Minnesota bans large, in-person graduation ceremonies for class of 2020 amid COVID-19 pandemic

Minnesota education and health officials are banning large, in-person graduation ceremonies for the class of 2020 amid the COVID-19 pandemic, saying the safest way for schools to celebrate is for everyone to stay home. 

Officials released public health guidance Friday for high school and college graduation ceremonies amid the COVID-19 pandemic. The guidance was developing in consultation with school leaders and the Minnesota Department of Health. 

"It’s not as simple as putting people out on a field and bringing out a ruler to make sure they’re 6 feet apart," Susan Klammer, a state epidemiologist, told reporters on a Friday conference call. "You have to think about all the elements associated with that type of gathering." 


Officials say virtual ceremonies are their top recommendation for celebrating graduation or commencement this year. Indoor graduations and ceremonies held outside in stadiums and football fields are not permitted. 


Graduation celebrations such as car parades or parking lot ceremonies are allowed, but each household should be in a separate cars and attendees should remain in their cars. If the cars have their windows down, they should be parked at least six feet apart. 

Graduation caps should not be thrown in the air outside, because it may encourage attendees to leave their vehicles, officials said. 

No matter what, people with COVID-19 symptoms should not attend such events. 


Distributing materials such as diplomas, caps and gowns should be done via contactless delivery or pickup whenever possible, with staff wearing cloth face coverings and gloves.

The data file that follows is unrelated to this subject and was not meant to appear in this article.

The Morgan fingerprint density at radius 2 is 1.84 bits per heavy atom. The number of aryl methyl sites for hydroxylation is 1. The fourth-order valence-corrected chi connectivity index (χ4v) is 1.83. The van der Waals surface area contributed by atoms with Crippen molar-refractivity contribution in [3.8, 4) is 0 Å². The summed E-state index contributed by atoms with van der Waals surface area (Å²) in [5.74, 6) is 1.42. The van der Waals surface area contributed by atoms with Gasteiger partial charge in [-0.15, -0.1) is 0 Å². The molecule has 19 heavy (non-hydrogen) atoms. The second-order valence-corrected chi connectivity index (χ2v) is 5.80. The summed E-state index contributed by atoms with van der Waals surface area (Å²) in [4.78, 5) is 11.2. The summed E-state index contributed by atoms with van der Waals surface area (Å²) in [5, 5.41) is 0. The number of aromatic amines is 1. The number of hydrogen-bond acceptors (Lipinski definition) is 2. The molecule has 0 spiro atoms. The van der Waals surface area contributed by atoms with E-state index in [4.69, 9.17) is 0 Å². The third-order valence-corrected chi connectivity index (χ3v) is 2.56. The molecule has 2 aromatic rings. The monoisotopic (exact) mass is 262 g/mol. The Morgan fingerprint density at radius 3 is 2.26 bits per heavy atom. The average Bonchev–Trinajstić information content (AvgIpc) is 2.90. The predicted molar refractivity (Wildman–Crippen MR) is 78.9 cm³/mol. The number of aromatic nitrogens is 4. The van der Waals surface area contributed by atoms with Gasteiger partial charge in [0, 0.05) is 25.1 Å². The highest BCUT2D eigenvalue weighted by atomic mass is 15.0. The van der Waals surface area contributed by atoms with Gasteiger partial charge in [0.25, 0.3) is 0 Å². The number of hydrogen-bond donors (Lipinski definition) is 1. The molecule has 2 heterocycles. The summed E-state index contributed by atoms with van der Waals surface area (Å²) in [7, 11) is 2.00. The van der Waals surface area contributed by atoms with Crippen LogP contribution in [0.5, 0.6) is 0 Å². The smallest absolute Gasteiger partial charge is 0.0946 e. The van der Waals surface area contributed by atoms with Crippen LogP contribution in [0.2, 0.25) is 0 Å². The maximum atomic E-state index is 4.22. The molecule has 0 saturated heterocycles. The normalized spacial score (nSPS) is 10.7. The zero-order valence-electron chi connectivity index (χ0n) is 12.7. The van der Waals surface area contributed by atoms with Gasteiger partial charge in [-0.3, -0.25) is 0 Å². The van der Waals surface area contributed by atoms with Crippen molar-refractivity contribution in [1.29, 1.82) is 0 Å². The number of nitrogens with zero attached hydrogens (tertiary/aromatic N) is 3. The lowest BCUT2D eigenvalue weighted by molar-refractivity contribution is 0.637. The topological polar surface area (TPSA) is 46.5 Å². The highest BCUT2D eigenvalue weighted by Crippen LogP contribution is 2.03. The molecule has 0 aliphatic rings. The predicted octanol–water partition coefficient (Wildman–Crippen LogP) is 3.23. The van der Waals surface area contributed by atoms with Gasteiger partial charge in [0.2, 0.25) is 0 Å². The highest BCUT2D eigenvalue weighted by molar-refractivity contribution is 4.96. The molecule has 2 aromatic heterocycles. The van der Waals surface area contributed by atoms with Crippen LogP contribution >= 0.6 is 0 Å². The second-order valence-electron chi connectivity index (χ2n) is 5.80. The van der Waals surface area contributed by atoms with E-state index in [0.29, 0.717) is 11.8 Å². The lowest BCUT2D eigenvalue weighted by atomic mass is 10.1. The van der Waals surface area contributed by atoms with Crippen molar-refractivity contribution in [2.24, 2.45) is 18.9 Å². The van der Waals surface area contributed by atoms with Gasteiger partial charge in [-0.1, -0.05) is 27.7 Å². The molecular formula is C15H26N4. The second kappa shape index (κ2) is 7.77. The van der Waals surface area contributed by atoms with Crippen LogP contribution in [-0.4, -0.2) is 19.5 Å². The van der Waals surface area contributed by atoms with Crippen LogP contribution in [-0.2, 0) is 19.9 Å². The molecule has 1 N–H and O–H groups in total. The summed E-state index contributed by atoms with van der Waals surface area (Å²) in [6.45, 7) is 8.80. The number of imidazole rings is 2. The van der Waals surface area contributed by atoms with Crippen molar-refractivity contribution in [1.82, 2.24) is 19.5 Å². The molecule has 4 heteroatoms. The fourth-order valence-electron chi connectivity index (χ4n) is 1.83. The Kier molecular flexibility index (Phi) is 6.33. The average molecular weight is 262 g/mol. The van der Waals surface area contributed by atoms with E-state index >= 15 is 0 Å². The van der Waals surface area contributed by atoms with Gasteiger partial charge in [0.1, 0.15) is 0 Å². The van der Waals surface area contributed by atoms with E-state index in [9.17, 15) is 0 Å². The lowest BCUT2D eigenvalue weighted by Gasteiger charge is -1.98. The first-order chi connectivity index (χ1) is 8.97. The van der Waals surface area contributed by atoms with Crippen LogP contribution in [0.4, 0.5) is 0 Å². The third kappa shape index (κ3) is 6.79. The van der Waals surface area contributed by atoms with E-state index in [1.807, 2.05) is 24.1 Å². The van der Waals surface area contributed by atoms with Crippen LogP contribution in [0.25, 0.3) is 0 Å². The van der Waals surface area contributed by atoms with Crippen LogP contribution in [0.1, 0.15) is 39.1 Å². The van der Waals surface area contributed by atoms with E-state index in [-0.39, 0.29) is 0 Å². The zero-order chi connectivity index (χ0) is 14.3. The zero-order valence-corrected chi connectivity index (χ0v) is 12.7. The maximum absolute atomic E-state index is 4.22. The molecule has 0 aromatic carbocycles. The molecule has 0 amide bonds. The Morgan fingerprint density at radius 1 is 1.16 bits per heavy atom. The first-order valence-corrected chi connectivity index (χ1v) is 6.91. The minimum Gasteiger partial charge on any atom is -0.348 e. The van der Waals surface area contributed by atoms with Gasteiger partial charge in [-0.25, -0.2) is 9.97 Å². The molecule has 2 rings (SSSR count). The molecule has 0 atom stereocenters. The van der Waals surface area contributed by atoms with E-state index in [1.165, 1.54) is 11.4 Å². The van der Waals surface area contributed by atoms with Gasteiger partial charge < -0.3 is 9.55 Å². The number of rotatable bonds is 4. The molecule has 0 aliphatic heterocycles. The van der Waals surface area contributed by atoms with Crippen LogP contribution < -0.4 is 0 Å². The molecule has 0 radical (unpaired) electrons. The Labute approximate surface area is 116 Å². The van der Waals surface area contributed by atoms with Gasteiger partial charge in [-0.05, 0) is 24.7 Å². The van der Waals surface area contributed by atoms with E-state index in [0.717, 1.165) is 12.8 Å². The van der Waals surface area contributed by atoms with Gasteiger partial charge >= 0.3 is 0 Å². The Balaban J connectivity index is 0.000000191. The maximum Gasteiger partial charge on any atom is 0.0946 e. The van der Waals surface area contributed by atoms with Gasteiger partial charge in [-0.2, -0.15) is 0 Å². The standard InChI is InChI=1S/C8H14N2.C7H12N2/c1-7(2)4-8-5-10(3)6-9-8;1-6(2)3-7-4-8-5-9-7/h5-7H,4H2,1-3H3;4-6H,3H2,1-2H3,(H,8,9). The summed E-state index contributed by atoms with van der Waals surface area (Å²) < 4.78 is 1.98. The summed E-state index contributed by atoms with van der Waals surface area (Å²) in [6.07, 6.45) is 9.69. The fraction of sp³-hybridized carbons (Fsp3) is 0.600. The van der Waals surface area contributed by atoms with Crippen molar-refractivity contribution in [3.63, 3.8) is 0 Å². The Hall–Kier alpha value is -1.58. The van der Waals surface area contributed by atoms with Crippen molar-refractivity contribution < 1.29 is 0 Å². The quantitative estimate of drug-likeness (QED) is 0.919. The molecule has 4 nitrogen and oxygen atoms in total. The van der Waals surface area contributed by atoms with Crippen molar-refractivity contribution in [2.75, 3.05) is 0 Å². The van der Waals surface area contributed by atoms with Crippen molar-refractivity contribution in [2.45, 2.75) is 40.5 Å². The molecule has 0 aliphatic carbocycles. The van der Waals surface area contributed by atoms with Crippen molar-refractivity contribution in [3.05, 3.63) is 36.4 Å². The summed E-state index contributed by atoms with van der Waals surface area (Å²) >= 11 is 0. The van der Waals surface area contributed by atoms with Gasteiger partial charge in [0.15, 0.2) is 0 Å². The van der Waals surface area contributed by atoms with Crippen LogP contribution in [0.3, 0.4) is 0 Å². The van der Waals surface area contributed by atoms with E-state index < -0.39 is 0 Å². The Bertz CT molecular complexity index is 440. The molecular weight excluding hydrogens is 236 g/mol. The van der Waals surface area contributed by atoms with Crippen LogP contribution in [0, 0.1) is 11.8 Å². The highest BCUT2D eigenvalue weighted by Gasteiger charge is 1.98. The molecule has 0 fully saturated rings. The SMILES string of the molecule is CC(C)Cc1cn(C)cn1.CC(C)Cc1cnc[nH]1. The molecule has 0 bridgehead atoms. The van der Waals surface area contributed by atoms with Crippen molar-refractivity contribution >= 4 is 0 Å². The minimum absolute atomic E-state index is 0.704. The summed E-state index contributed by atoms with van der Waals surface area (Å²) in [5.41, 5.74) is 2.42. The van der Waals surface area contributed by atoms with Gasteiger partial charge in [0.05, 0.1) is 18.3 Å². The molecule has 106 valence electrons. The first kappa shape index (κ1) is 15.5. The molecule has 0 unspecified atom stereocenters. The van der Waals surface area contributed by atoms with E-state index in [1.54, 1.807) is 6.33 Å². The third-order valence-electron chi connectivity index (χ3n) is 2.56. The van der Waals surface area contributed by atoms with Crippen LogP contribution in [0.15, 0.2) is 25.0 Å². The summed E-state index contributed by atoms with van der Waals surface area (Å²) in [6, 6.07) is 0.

Some schools have said they are considering delaying graduation ceremonies until later in the summer to allow for a more traditional event, however, officials say they cannot offer a timeline for when public health guidance will be changed to accommodate large gatherings.

Klammer said the state had no timeline for when graduation parties would be allowed.

Right now, such gatherings are banned under Gov. Tim Walz's stay-home order, which expires May 18. Walz was noncommittal when asked Friday whether he would extend it.

Some Republican lawmakers criticized ban on in-person graduation ceremonies as heavy-handed.

"This one-size-hurts-all approach completely ignores the thoughtful deliberations and plans already in place with local school leaders," state Rep. Ron Kresha, R-Little Falls, said in an emailed statement.
Walz defended the decision while pushing back on the criticism.

"We're certainly not trying to do one-size-fits-all," the governor said. "And I get it, not all people think we need to do social distancing, wear masks. But I need to listen to the health experts on this."